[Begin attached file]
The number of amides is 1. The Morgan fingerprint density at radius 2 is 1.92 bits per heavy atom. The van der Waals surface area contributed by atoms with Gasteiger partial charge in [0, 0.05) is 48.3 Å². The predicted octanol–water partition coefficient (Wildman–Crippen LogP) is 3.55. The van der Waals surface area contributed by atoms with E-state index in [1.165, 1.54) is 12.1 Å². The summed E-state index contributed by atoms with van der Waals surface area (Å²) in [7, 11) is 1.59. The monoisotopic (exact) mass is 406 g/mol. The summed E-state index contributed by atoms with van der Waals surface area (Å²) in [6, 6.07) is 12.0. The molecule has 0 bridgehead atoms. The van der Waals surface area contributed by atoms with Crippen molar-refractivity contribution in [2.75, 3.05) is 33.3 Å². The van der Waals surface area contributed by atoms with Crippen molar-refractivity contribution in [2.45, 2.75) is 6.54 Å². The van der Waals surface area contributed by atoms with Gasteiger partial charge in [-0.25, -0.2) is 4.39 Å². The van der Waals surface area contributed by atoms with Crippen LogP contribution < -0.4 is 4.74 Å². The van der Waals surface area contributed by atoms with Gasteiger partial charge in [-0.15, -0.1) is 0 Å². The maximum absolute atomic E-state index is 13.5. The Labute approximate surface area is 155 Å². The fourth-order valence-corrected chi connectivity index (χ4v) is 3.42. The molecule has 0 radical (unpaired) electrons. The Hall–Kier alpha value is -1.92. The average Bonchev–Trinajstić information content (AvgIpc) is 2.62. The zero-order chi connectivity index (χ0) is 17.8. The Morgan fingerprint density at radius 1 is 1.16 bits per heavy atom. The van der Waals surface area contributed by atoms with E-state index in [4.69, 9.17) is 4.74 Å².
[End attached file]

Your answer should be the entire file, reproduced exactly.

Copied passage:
The number of amides is 1. The Morgan fingerprint density at radius 2 is 1.92 bits per heavy atom. The van der Waals surface area contributed by atoms with Gasteiger partial charge in [0, 0.05) is 48.3 Å². The predicted octanol–water partition coefficient (Wildman–Crippen LogP) is 3.55. The van der Waals surface area contributed by atoms with E-state index in [1.165, 1.54) is 12.1 Å². The summed E-state index contributed by atoms with van der Waals surface area (Å²) in [7, 11) is 1.59. The monoisotopic (exact) mass is 406 g/mol. The summed E-state index contributed by atoms with van der Waals surface area (Å²) in [6, 6.07) is 12.0. The molecule has 0 bridgehead atoms. The van der Waals surface area contributed by atoms with Crippen molar-refractivity contribution in [2.75, 3.05) is 33.3 Å². The van der Waals surface area contributed by atoms with Crippen molar-refractivity contribution in [2.45, 2.75) is 6.54 Å². The van der Waals surface area contributed by atoms with Gasteiger partial charge in [-0.25, -0.2) is 4.39 Å². The van der Waals surface area contributed by atoms with Crippen LogP contribution < -0.4 is 4.74 Å². The van der Waals surface area contributed by atoms with Gasteiger partial charge in [-0.15, -0.1) is 0 Å². The maximum absolute atomic E-state index is 13.5. The Labute approximate surface area is 155 Å². The fourth-order valence-corrected chi connectivity index (χ4v) is 3.42. The molecule has 0 radical (unpaired) electrons. The Hall–Kier alpha value is -1.92. The average Bonchev–Trinajstić information content (AvgIpc) is 2.62. The zero-order chi connectivity index (χ0) is 17.8. The Morgan fingerprint density at radius 1 is 1.16 bits per heavy atom. The van der Waals surface area contributed by atoms with E-state index in [4.69, 9.17) is 4.74 Å².